You can prove to yourself each variable has its own copy of the value by modifying one and verifying the other doesn’t get modified:

var source = 'banana';
var target = source;
var source = 'apple';
target;  // banana

But if you have an object stored in a variable and you then assign that variable into a new variable, instead of copying the whole object over to a new memory address (potentially a computationally-expensive operation), JavaScript will simply give the target variable a pointer to the same address in memory. This is called “pass-by-reference”. Some languages give you operators to force pass-by-reference or pass-by-value, but with JavaScript objects it’s simply unavoidable.

You can prove to yourself each variable has a pointer to the same object by modifying some part of the object and verifying it gets modified everywhere:

var source = { fruit: 'banana' };
target = source;
source.fruit = 'apple';
target.fruit;  // apple

That was a long tangent, but we still don’t have enough information to see what’s going on in the array example above. If JavaScript always passes native types by value, then shouldn’t gr.description get passed by value, not by reference? Is it because gr.description is a Java string, not a JavaScript string? Not quite. I did some testing instantiating my own Java strings and couldn’t reproduce the pass-by-reference issue.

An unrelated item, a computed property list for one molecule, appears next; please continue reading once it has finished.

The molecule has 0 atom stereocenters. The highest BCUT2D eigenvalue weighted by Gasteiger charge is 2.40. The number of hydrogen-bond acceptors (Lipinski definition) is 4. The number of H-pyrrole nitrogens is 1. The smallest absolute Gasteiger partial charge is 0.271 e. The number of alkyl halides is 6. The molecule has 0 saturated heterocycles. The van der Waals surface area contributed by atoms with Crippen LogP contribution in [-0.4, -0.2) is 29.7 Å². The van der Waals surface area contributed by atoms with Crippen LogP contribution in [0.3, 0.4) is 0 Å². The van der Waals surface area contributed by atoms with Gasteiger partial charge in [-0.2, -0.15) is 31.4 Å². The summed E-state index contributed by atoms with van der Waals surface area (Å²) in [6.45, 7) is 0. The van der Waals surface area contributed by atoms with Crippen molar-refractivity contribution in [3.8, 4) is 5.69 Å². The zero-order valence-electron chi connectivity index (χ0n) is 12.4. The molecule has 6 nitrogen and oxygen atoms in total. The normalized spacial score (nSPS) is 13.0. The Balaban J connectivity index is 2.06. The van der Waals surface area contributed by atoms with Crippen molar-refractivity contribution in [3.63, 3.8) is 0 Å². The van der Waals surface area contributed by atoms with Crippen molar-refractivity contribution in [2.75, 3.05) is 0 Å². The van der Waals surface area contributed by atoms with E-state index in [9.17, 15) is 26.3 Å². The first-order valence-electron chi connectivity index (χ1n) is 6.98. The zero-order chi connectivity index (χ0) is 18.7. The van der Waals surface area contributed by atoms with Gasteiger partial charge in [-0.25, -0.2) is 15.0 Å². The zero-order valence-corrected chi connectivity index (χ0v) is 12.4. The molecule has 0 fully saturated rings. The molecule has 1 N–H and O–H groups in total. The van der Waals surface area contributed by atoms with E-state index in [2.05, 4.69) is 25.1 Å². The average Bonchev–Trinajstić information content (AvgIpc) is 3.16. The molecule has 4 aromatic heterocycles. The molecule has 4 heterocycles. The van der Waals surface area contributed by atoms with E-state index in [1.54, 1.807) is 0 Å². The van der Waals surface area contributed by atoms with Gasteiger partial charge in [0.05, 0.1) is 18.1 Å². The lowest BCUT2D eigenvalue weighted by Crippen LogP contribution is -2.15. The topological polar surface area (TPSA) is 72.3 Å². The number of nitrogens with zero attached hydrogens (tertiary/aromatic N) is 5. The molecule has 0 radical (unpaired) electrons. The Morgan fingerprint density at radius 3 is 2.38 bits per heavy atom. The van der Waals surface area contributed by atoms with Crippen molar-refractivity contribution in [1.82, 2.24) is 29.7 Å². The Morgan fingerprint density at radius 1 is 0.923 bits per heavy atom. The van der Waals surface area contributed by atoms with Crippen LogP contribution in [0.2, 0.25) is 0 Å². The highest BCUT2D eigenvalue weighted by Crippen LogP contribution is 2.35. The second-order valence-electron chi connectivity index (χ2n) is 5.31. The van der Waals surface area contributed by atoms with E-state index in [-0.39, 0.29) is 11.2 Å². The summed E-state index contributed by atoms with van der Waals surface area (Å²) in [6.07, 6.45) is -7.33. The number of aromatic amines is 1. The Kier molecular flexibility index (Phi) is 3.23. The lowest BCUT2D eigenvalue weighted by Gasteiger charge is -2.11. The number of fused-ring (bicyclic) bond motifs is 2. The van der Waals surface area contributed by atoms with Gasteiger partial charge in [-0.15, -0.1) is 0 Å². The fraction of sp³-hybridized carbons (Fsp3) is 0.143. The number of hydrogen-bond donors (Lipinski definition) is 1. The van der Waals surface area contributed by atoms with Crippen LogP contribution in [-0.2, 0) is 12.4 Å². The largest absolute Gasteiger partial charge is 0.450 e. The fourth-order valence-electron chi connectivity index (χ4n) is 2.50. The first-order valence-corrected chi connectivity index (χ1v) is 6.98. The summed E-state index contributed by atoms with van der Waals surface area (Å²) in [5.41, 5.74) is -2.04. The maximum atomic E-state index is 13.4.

What’s really going on is even more strange. It turns out, gr.description is not only a Java string, but also, somehow, simultaneously, a GlideElement object. It takes only a moment’s reflection for this to make perfect sense, after all, we can dot-walk down to properties and methods, so it must have been an object all along.

gr.description instanceof Packages.java.lang.String;  // true
gr.description instanceof GlideElement;               // true

This is some real Schrödinger’s cat quantum superposition arcane witch magic, and don’t ask me how it works. I did some Java programming before I was a ServiceNow developer and I’m pretty sure Java objects aren’t allowed to be instances of two completely unrelated classes like this. I read more Rhino documentation than I want to admit over the weekend and haven’t been able to find if this is a Rhino engine feature or if ServiceNow cooked up some special sauce to make this happen, but either way, it’s weird, right?